I’ve had three domestic managers (DM) in a 13-month period. If I listed all their shortcomings – real and imagined – the words would fill a book.

I have enough material to write a bestseller. Maybe one day I will. Yeah, why not? The Nanny Chronicles, I’d call it. And it would sell like illicit brew.

It would be available wherever books are sold and there would be loads of cash to be made.

Certainly much more cash than I paid my first two DMs. Both of them earned less than Sh10,000 a month.

I thought that was plenty, after all, I live in modest accommodations and have just one child. How much work could that possibly be? Besides, that level of pay was commensurate with their education.

Professionals, I reasoned, would attract a better package.

No one in the informal sector expects to earn much. It’s the way of the world. Never mind that I was leaving my most prized possession in their care.

Forget the second-rate electronics. The well-used furniture and discarded mobile phones. The designer knock-off handbags and mitumba heels. The 20-bob spaghetti tops.

Forget all those material things. I was leaving my child in the care of women I didn’t know well enough to warrant that responsibility. To make matters worse I wasn’t paying them enough to care for their own families. If that isn’t a recipe for disaster, I don’t know what is.

Obviously, I was a saint. A model employer who went out her to make sure these people were as comfortable as possible. Bending over backwards to create the ultimate working experience. They, on the other hand, were below-average employees with above-average shenanigans.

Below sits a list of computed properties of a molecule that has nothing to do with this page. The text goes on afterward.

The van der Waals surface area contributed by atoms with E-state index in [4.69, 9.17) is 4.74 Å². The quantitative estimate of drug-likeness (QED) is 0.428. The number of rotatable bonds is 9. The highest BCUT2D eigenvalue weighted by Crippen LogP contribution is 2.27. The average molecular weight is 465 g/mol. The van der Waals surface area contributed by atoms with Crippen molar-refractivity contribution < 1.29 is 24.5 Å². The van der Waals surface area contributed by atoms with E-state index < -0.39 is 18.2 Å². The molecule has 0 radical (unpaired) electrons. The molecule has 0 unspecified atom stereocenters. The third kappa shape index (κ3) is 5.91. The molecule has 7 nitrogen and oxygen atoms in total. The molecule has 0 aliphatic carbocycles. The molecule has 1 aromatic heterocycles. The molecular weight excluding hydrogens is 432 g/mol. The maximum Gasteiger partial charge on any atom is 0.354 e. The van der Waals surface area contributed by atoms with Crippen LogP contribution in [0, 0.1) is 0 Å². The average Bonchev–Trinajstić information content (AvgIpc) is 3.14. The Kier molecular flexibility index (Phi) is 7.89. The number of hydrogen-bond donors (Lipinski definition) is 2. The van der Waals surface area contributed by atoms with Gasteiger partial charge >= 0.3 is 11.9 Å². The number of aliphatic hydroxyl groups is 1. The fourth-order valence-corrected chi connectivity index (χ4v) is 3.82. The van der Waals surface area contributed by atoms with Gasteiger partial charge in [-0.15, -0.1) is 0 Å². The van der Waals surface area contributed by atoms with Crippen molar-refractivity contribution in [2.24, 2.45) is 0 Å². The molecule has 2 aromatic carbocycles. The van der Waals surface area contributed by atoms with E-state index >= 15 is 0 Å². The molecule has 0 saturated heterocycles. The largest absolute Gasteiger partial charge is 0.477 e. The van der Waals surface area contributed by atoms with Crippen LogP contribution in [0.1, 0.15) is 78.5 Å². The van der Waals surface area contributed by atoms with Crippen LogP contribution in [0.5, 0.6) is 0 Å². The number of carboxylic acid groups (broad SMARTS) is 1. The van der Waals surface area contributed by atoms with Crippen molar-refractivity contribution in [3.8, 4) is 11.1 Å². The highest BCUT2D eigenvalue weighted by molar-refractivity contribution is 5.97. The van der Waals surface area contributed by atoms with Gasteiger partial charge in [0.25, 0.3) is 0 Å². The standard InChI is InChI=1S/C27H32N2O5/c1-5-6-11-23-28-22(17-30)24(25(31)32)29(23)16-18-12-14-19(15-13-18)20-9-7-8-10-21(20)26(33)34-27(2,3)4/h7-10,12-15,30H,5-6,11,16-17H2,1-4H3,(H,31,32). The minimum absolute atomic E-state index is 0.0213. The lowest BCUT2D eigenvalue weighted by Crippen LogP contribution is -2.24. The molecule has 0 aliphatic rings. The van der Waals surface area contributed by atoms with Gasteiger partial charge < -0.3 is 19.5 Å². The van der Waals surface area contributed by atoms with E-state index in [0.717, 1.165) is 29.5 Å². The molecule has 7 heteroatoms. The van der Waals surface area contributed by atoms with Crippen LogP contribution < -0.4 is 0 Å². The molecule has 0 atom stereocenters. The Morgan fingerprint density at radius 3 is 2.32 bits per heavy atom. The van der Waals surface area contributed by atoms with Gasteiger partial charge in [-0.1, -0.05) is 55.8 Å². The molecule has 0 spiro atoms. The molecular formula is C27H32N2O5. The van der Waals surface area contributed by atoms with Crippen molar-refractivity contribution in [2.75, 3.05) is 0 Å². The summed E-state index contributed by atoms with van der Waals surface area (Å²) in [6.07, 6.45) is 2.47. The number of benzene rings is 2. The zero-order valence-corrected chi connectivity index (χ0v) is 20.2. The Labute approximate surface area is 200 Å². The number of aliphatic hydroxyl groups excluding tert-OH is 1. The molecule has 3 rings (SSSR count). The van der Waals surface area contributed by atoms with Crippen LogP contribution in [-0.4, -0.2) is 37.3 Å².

Despite their bad attitudes and distinct lack of skill, I was housing them, feeding them and paying all their utility bills. If I loaded that amount onto what I was paying them, they would have been well above minimum wage. Well above it.

Possibly even in a tax-bracket. And everyone knows that KRA only goes after folks with money to waste on taxes.

Well, in spite of my best efforts and my well-meaning ways, they both left. Now I’m on number 3 and I’ve crossed the Sh10,000-threshold with this one.

A minimum wage is less about skill and more about preserving the dignity of workers.

Also, these women (and men) work to make a living. They are not doing us a favour by labouring from dawn till dusk, almost every day of the week.

They are working for a wage because they need the money, most often to support families of their own.

So for once, I agree with the Government. Acting Labour Secretary Raychelle Omamo this week gave legal notice that the minimum wage for domestic workers has risen by 12 per cent, from last year’s Sh9,871 to Sh10,954.

Domestic employees will also be allowed a mandatory 48-hour break every week. Failure to meet these basic requirements can result in a 3-month jail term, a Sh50,000 fine...or both.

Naturally, there’s been a hue and cry. Sample one social media comment: “Did you see what teachers are paid for educating your kids? Sh16, 000 which comes to Sh11, 000 after tax. Why don’t we support those who truly do the donkey work and shape our children’s future at an early age?”

Who are we kidding? Like it or not, you and your DM are co-parenting.

Don’t be the ass who hires a donkey and refuses to recognise her work.

Julie is a Revise Editor for The Standard

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